Maybe the shocker among the opening road rats were the Orioles. The Woe-rioles. Taking three straight from the Red Sox in Fenway Park. Out-scoring the Olde Towne Team 18-5, including and especially an 11-3 battering on Sunday afternoon. Even those paranoid about ID cards might want to insist the Orioles show theirs, even after the Orioles got a brief return to earth from the Yankees beating them 7-0 Monday in New York.

Unless it was the Reds, taking two out of three from the Cardinals to open, including and especially a 12-1 battering Sunday afternoon that proved the best revenge against abject stupidity is to slap, slash, scamper, and smash your way to a six-run seventh when you’re already up three runs—thanks to Nick Castellanos ripping Cardinal starter Carlos Martinez for a two-out, three-run homer an inning earlier.

Castellanos got drilled by Cardinals reliever Jack Woodford Saturday . . . two days after he bat-flipped a home run. Then, when he dove home to score on a wild pitch, Castellanos got bumped by Woodford sliding in to bring down the tag Castellanos beat. Castellanos sprung up, barked at Woodford, and began walking away before trouble could arrive. Oops. Trouble arrived—when Yadier Molina shoved him from behind to spark a bench-clearing brawl.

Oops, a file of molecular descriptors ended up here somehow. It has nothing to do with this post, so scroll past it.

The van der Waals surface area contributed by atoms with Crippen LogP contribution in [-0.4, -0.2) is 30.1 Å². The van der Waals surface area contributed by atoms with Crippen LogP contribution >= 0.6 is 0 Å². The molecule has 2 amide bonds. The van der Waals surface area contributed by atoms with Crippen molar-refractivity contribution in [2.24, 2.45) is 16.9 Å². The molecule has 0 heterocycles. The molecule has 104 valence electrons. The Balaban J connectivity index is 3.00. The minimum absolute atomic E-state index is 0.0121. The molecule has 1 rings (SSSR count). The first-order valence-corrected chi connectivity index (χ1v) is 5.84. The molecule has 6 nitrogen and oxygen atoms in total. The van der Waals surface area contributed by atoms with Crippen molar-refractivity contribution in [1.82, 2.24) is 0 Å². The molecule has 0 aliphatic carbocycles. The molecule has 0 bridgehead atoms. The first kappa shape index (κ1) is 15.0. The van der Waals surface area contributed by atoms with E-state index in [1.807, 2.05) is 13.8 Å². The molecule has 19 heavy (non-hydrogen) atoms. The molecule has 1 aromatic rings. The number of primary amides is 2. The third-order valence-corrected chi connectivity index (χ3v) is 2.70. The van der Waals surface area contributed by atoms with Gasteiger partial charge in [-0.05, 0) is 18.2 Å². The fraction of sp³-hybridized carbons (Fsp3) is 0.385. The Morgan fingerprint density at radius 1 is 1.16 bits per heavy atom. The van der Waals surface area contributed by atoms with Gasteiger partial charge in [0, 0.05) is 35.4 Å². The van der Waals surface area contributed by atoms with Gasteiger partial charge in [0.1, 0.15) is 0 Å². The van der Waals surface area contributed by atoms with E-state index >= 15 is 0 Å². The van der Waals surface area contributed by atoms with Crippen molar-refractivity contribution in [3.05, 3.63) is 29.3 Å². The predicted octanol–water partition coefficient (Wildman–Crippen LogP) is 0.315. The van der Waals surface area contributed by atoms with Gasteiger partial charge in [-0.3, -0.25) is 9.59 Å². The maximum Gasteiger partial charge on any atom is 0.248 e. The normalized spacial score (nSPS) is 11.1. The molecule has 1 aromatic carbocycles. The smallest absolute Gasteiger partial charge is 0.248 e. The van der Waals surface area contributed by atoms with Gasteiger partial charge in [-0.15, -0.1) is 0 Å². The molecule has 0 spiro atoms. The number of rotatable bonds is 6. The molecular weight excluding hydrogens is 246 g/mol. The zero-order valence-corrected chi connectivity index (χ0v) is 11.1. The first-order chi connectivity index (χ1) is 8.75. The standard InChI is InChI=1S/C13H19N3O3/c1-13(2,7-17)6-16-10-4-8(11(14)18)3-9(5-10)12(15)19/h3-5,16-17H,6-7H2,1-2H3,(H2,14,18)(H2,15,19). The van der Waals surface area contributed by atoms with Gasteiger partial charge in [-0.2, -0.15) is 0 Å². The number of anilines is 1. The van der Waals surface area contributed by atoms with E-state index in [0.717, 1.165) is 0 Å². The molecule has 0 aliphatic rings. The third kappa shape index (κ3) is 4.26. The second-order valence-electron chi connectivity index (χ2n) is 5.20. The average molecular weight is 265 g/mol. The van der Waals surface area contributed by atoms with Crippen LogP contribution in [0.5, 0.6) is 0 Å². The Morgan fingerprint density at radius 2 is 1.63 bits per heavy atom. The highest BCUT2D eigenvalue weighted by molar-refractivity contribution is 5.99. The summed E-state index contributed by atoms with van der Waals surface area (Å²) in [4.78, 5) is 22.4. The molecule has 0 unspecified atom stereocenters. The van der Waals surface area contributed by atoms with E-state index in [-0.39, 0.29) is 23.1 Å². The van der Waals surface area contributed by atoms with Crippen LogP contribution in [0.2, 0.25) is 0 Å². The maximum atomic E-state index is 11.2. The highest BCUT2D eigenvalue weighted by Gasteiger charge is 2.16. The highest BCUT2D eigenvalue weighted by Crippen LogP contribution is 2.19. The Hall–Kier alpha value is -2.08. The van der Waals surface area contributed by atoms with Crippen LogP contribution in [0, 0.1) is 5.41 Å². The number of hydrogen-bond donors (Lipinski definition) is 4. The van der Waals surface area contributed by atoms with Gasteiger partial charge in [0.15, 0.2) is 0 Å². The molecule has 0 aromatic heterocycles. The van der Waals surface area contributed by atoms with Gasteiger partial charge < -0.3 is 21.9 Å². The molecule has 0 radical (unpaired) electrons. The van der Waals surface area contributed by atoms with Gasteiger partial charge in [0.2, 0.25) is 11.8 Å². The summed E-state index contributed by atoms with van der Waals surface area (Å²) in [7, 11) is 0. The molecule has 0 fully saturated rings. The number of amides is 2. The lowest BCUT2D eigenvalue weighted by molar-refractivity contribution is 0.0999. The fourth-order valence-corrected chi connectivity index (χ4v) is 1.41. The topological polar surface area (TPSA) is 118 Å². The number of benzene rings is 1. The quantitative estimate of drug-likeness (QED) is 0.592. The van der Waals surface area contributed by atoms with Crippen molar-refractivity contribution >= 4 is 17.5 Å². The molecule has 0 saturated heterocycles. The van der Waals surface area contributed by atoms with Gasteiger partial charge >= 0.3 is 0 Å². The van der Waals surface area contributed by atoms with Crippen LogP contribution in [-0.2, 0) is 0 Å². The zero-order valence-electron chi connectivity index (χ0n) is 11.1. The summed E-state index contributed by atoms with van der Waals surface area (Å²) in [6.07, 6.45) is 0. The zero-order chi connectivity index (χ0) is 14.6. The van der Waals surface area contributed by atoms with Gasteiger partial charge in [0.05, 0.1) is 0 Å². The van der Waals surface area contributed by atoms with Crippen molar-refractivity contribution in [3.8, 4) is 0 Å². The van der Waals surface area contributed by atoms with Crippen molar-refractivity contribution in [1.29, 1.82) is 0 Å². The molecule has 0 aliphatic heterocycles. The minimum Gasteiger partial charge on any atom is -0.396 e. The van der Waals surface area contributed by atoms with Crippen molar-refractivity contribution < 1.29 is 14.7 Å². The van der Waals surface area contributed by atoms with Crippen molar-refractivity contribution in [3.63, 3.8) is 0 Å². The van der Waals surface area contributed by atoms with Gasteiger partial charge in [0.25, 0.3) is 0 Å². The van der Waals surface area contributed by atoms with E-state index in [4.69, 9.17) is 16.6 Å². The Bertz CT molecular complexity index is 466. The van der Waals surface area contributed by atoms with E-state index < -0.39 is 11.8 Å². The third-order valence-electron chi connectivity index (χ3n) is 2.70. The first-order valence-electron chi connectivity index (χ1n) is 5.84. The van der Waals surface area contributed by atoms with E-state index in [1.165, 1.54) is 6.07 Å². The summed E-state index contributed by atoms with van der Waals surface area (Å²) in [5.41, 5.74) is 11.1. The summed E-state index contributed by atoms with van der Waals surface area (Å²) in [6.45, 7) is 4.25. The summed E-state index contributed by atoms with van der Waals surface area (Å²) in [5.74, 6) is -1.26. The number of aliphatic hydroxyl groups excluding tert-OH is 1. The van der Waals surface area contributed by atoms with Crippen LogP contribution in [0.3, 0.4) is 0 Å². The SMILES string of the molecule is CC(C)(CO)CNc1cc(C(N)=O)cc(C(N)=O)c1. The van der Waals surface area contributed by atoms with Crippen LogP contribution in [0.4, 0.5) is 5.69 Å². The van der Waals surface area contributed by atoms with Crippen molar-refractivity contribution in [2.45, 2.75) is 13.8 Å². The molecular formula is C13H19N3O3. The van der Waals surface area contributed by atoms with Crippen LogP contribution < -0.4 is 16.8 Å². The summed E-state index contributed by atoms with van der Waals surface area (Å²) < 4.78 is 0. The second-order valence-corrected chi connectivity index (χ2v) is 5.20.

Baseball government myopically suspended Castellanos two games for “provoking” the brawl. Who’s baseball’s official optician? Who couldn’t see what everyone else with eyes saw? And how long has Molina—handed only an “undisclosed fine” along with a few others in the scrum—been so privileged a character that he can get away with the actual kickoff of a brawl that was seeded in the first place because the Cardinals are one of the game’s self-appointed Fun Police precincts?

“I was pleased,” Cardinal manager Mike Schildt told the press after that game. “Our guys came out there. We’re not going to take it. I know Yadi went immediately right at him, got sidetracked by [Cincinnati’s Mike Moustakas]. Woody, to his credit, got up and was like, ‘I’m not going to sit here and be taunted.’ Good for him.”